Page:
Tucked in the back end of a small commercial lot on Bloor Street West in Oshawa, One Stop Training sits empty.
But for its owner and operator, Jada Curry, she spends her days at the small gym keeping the mats clean, the pipes unfrozen and the sanitizer bottles neatly arranged as if her next clients will be popping in any minute.
With the gym forced closed due to coronavirus-related health guidelines, those clients, mostly young kids, won’t be here any time soon. She has maintained contact with them through online Zoom lessons, which she said she offers for free to keep them healthy and motivated.
“I didn’t open this place to say, ‘Hey, I’m going to get rich,’” said Curry.
“I opened it to say I want to help society. I want to help kids … and I’m not allowed to do it.”
As far back as last summer, Curry said she began taking every precaution to operate her gym safely. She said she does temperature checks at the door, conducts detailed contact tracing, and sections her training mats off into eight individual stations where a person can work out each.
“Every station has a Lysol spray that can stay on the equipment, a COVID-19 spray and a hand sanitizer,” she pointed out.
However, with gyms deemed unessential, the facility has been closed since Ontario’s second COVID-19 lockdown took effect in late December.
Like many other small business owners, it is the second lockdown Curry has been forced to endure. She admitted the gym has only survived this one because “my 71-year-old mother has been pulling out her RRSPs to keep the place afloat and then getting taxed by the government.”
Curry said she is thankful for her mother’s generosity, but that it also breaks her heart to see her take money out of her retirement fund.
“I wanted her to see the world,” she said.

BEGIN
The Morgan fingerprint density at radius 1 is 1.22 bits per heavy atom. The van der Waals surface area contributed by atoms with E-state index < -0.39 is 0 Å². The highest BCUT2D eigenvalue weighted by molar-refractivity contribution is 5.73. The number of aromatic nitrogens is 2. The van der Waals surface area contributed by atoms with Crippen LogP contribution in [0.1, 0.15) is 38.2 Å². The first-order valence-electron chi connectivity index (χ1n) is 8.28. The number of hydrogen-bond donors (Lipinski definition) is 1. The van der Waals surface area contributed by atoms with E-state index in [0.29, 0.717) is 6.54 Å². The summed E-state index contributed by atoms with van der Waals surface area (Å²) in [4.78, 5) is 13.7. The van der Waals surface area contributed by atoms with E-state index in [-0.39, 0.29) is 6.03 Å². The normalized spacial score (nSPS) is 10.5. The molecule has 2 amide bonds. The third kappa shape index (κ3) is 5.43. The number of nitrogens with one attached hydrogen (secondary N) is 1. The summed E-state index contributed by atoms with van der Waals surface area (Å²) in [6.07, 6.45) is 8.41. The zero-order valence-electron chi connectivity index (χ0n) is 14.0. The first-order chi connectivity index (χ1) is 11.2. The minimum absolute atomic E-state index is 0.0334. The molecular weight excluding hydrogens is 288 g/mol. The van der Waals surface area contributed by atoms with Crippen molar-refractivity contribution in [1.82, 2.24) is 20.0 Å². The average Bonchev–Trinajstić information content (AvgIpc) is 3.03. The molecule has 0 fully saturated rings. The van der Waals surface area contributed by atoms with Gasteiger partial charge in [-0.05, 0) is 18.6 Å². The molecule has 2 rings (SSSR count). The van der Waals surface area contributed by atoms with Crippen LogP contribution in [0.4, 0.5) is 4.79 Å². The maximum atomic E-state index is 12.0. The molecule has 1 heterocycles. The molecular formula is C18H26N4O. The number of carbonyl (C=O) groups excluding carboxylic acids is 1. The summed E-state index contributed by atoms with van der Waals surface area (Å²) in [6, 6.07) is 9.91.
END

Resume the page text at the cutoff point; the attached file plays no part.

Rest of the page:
Curry said the current situation spurred her to join an online movement of Canadian small business owners planning to reopen their doors on Feb. 11 in defiance of provincial lockdown orders.
She said she understands the negative attention that may come with joining such a movement. Wearing a clear, plastic face shield during her interview with Global News, Curry said she is not an “anti-masker” or conspiracy theorist, but rather a business owner out of options.
“It is emotional for me,” she said as her eyes redden and well up.
“It’s tough. It is tough.”
As of Thursday evening, the website for the protest, organized by a group called “We Are All Essential,” has a list of 126 businesses from British Columbia, Alberta, Saskatchewan, Manitoba, Ontario and Quebec who have purportedly vowed to open their doors on Feb. 11. One business in Toronto called by Global News Wednesday night claimed it was listed there erroneously and it was later removed from the page.
The organizers of the event did not respond to an interview request on Thursday.
Asked about the event at a news conference Thursday, Mayor John Tory urged calm and said he would leave responding up to the City’s municipal licensing and standards team.
“The enforcement people will do what they do, but the bottom line is that there will be a staged reopening, I’m sure, that will take place starting at a time to be determined by the provincial government in consultation with (the City), and I hope people will follow that program,” he said.
Estimating that this pandemic could end up costing Canada 20 per cent of its business community, the president and CEO of the Canadian Federation of Independent Business said he understands the anger and frustration of owners. However, Dan Kelly said he doesn’t endorse the planned action.
“I can tell you, it’s a quick way to lose your business too … for those entrepreneurs that are taking that step, it is a real gamble,” he told Global News..
With Ontario Premier Doug Ford hinting at an announcement focused on the province’s economy next week, Kelly said the CFIB plans to continue lobbying Queen’s Park for a partial reopening.
“We have been promoting at CFIB that all small businesses be allowed to reopen with a 20 per cent capacity restriction,” he said.
“It’s not going to be enough to allow businesses to return to profitability and to succeed, but it may be enough to allow them to eke out enough of a living, enough sales revenue, so that they can survive until vaccines are in place and we can start to reopen the economy in a bigger way.”
Meanwhile, Curry, like many others, said she is tired of waiting, noting her frustration was furthered by seeing numerous Canadian politicians go against their own advice and travelling over the holidays.
She said she knows she’s risking a fine by opening her doors on Feb. 11 and by speaking publicly about it. However, Curry said it’s worth it not just for the money, but because she knows first hand the positive impact exercise and discipline can have during tough times.
“I was an addict … I’ve been clean almost 20 years now. But the gym saved my life,” she said.
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